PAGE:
I’m building a game for my kids that I don’t want them to play that much

I made two techie resolutions at the start of the year at the XCake iOS meetup I occasionally manage to go to. First was to “show 50 people how to build their first app”. I mostly achieved that earlier this year, giving an app development course to business and marketing students in DIT Aungier St.

The second resolution was to “Finally finish the game for my kids”. So I’ve started work again on a game for the little headwreckers – a simple game to help them learn Irish, English or pretty much any other language.

I’m developing it natively for iOS and Android and am spending a lot of time thinking about the best UX, how to make it simple but content rich, quick, educational but still fun and generally just not look or feel like crap.

The thing is though – I don’t actually want my kids to play it that much.

Why? To be honest, I’d rather they were playing Lego, or drawing pictures, or running around the house pretending to be princesses or fighter pilots. Or Princess Fighter-Pilots, knowing my girls.

One of my kids rocking the Rey attitude

Why build it at all then? My job and passion is technology and innovation; I realise the importance of my kids learning about technology and how it will help them. I also know how useful digital tools can be for education. In moderation however— and that’s the key. Just as I don’t want them staring at the TV all day long, I don’t want them glued to a little rectangular smartphone for ages either. It’s clear that a lot of adults spend way too much time on their phones, we need to make sure our kids don’t perceive that as the norm, or the best way to go through life.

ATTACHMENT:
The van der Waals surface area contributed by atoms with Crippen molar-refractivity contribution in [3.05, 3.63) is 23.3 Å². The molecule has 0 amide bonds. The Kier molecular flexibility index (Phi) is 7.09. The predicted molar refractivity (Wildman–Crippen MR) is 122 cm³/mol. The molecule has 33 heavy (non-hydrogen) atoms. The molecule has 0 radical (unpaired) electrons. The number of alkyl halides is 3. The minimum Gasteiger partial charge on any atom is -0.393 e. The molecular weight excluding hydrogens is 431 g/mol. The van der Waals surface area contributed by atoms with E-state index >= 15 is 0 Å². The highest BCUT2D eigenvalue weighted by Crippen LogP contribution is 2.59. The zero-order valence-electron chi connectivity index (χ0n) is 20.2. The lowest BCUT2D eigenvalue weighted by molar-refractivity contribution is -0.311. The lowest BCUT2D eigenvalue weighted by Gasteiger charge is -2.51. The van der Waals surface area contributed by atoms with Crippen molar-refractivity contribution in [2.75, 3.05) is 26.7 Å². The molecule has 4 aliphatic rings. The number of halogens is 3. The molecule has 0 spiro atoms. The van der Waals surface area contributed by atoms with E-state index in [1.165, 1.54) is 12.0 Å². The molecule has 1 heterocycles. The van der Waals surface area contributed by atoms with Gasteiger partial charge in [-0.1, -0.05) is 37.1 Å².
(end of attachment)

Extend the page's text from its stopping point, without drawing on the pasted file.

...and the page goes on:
They won’t be at a disadvantage if their “screen time” is limited — as they get older they can use technology more, hopefully learn to code better than their father, come up with their own innovations. For now though I’d like them to be coming up with their own real life games and stories, of make believing with any old boxes, sticks or toys they come across and of reaching that exhausted-but-happy stage that comes from a good day’s adventuring.

So I’ll let them use my undoubtably awesome game once it’s built, probably watch them beat any top score I can get, then after a short while ask them to put it away and go play instead. Maybe outside on their bikes or scooters or maybe as Princess Jedi Fighter Pilots with their arch-nemesis Galactic Emperor Daddy.

Any thoughts let me know!

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